But here comes my favorite one:
Salar de Horror-yuni
Meat soup is served! Where probably life but also my most painful days emerged.
A 3 day trip from San Pedro to Uyuni that completly shiftet my all time highscore list of worst experiences ever. I spare you all the symptoms of high altitude sickness which I was happy enough to experience – even though I assumed some Swiss immunity – for all the trip because I’d like to keep one or two readers of this blog. The possible trigger was the first hot thermal bathing during strong wind and the following bottles of wine. A positive thing the trip gave me was a great new group of Aussies, Kiwis, Irish (and Poms* ) starring Ben, Sam, Anna, Mick, Tanya, Lucy and Nate.
The Salar Gang
[ * ] “Hand me that Pom” and “Hand me that, Pom” are equally inappropriate things to say to a British person unless you’re being ridiculed by some Aussies.
The tree that looked like a rock Strong local flamingo mafia and the villagers trying to contain them. Stinky Stinky A special kind of Selfie I’m trying to do here A rare behind the scenes shot. Yeah, talk about fake moonlanding!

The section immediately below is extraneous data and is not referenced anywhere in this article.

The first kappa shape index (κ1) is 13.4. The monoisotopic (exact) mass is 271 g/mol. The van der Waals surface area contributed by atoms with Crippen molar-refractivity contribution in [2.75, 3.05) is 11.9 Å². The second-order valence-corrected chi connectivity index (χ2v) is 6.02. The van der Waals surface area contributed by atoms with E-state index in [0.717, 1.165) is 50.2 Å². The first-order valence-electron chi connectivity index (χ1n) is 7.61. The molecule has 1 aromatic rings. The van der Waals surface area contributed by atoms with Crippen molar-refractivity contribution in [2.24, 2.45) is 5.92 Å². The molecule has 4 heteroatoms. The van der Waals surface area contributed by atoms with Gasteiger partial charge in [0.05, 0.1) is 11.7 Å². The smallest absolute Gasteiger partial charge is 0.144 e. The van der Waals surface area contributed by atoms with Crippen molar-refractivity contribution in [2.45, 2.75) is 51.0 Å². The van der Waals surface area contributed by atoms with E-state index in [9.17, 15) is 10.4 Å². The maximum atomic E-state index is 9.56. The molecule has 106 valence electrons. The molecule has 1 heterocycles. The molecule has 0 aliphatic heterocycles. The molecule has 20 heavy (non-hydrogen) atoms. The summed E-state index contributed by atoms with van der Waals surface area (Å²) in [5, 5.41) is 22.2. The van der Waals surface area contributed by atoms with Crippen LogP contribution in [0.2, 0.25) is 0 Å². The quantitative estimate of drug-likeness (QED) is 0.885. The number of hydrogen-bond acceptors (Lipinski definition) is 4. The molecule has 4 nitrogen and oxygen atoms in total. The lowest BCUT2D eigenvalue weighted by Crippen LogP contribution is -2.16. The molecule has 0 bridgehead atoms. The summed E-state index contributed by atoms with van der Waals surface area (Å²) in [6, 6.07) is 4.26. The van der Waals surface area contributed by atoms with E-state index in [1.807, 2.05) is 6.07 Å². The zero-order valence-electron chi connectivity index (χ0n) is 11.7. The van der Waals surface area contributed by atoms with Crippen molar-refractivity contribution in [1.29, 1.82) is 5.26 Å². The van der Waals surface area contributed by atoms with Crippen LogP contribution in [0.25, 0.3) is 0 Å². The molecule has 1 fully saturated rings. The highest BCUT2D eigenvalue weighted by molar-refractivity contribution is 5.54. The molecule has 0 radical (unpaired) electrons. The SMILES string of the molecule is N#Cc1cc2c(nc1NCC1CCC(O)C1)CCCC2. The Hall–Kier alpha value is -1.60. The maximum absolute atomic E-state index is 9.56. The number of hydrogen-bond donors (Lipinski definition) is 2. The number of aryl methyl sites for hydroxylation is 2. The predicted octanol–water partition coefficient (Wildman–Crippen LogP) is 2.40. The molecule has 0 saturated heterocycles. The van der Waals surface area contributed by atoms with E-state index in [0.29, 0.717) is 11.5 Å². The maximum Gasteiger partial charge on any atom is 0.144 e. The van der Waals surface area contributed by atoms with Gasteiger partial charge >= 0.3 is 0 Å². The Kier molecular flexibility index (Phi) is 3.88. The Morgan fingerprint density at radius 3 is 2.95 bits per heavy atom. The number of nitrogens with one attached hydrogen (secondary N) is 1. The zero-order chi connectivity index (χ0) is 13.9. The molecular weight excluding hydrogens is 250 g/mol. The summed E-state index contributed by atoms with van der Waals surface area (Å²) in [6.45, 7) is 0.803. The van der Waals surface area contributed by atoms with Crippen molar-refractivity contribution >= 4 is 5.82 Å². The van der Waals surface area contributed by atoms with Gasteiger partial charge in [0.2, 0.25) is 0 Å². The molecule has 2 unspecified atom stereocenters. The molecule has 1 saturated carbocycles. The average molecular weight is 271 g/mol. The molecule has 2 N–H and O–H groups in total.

But even the worst nightmare has an end so finally in Uyuni I manage to get some sleep even though Franzi had to flee the room because of my … let’s call them “lions roaring”, “supermegahyperventilations” and “heart ping timeouts”.
Think Zurich HB is something? Hah, let me introduce Uyuni mainstation.
Next stop: Potosi… or not
This miners city never really pushed my buttons, especially not after hearing that todays group was trapped in the mines because of a rock avalanche. So I gladly chickened out of that experience.
Luckily the Aussies invited me to share a cab to Sucre which would only take two hours. This sounded very nice to me since my Bolivian bus exprience to Potosi was a bit shadowed by the exhaustion fumes a friendly co-traveller let in by keeping his window above the exhaustion pipe open. But of course, Murphy had something fun in store for me, so here follows the story of how to get to Sucre in 5 hours.
Voodoo Mechanics and free Stargazing: Road to Sucre
Brakes are a wonderful thing. While driving down a hilly road, gearing down instead of braking all the way is like giving our girlfriend some space during difficult times. Our driver however was more the clingy type so during a steep downwards curve his love was not answered anymore and the brake pedal went all down forcing this guy to pull the handbrake, which also could be considered as “mildly used” driving into the gravel side lane with acoustic support from the backseats.